Not long after his rather dramatic conversion to Christ, in 1929, the late C. S. Lewis wrote to a friend: “When all is said (and truly said) about the divisions of Christendom, there remains, by God’s mercy, an enormous common ground.” My bedrock conviction, and that of ACT 3, is that Lewis was right, profoundly right. This enormous common ground should be discussed, reconsidered and taught. Christians need to know that "core orthodoxy" is a reality and that holding to it really matters a great deal. It is here, as Lewis argued so often, that we find the central truth of Christianity, the truth that unites all who know Christ as Lord.
Walter Hooper notes, in his preface to Christian Reflections (Eerdmans, 1967): “From that time (i.e. 1929) on Lewis thought that the best service he could do for his unbelieving neighbors was to explain and defend the belief that has been common to nearly all Christians at all times—that ‘enormous common ground’ which he usually referred to as ‘mere’ Christianity.”
Lewis held views that many of us disagree with heartily. His understanding of the nature of divine inspiration troubles some. His conclusion on certain issues that come from reading the biblical text still troubles some evangelicals. (He was not a theologian, but a professor of English literature who became an evangelist and Christian apologist.) But Lewis was always a thoroughgoing supernaturalist in a time when many in the Church of England were expressing great doubt. He believed in the basic Christian doctrines of creation, fall, the incarnation and the four last things (death, judgment, heaven and hell).
Walter Hooper says the thing that singularly set Lewis apart from many others was his total confidence in the immortality of all mankind. Lewis really believed that there was a heaven and a hell. This was an important ingredient in his understanding of “mere” Christianity. (By “mere” Christianity Hooper says he believed in “pure” Christianity and in another place Lewis referred to his views as those that were a part of “deep church.”)
Lewis spoke of hell enough that some accused him of being preoccupied with it. Such is not the case. Hooper says, “For him the real problem was: so much mercy, yet still there is hell. Regardless of what we all wish Christianity were, he knew this terrible doctrine has the support of Scripture (especially of our Lord’s own words) as well as that of reason: ‘If a game is played, it must be possible to lose it.’”
Mere Christianity is not some kind of “weak kneed” orthodoxy for those who want to deny the essential elements of Christianity. It is “true” and “deep” and is established by faith in basic teachings of the Scripture. And it can bring Christians together in powerfully important ways.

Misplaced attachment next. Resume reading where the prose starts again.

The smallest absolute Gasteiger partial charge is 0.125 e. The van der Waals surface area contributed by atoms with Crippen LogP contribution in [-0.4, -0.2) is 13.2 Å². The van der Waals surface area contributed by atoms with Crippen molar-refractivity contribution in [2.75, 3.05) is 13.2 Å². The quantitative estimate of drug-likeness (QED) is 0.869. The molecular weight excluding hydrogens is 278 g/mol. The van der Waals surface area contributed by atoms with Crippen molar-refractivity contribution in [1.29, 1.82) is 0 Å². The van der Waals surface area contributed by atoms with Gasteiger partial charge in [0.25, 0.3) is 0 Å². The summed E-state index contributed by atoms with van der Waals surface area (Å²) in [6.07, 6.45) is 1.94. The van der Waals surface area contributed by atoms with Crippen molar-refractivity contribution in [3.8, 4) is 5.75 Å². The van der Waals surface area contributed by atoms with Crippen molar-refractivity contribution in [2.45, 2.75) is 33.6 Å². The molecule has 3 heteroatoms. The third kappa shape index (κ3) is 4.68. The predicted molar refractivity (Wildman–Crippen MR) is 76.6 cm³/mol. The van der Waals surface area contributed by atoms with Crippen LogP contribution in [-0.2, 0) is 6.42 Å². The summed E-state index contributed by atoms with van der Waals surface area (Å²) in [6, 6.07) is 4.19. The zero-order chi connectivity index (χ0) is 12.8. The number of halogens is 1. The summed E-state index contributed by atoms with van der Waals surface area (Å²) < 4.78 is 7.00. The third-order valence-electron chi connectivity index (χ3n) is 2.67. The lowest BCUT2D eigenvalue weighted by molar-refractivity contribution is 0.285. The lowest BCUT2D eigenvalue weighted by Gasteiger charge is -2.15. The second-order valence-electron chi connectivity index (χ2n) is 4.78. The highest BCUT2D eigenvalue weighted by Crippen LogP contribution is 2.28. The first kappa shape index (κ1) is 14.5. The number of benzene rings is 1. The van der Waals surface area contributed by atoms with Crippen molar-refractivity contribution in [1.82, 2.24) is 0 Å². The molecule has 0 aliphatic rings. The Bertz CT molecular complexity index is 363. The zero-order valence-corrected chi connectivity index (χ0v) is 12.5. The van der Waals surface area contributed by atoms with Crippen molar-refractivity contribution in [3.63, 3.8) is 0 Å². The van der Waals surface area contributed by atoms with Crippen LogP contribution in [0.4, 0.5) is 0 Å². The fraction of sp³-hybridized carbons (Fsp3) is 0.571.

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I agree that there is an enormous common ground. If we agree on the Creed, and that Scripture is God-breathed and inerrant, and we share Trinitarian baptism, that’s a great deal of common ground. This is what allows us to recognize and rightly affirm that we are brothers and sisters in Christ.
But one of the problems with ‘mere Christianity’, in my opinion, is that there is no principled basis for what is essential and what is non-essential. It has no basis for recognizing what is an authoritative ecumenical council and what is not. Without a principled basis for what is essential and what is non-essential, mere Christianity is relativized and arbitrary; we simply pick and choose without any principled basis what seems essential to us, and what seems non-essential. Another problem is that it treats the line in the Creed about the Church in a way that is significantly different from the way it was understood by the Church fathers. It treats the Church as invisible, and her unity as merely spiritual, and her apostolicity as merely doctrinal. It has no principled distinction between a branch within the Church and a schism from the Church. And there is this serious problem regarding the sacraments. Catholics and Orthodox agree on the seven sacraments, but [from the Catholic and Orthodox perspective] we only have one of those sacraments in common with Evangelicals, namely, baptism. I wrote some comments on these problems with mere Christianity in the beginning of April of last year:
I think Thomas Howard’s book “Evangelical is not Enough”, is helpful in bringing out some of the problems with mere Christianity, as is Dwight Longenecker’s “More Christianity”.
In the peace of Christ,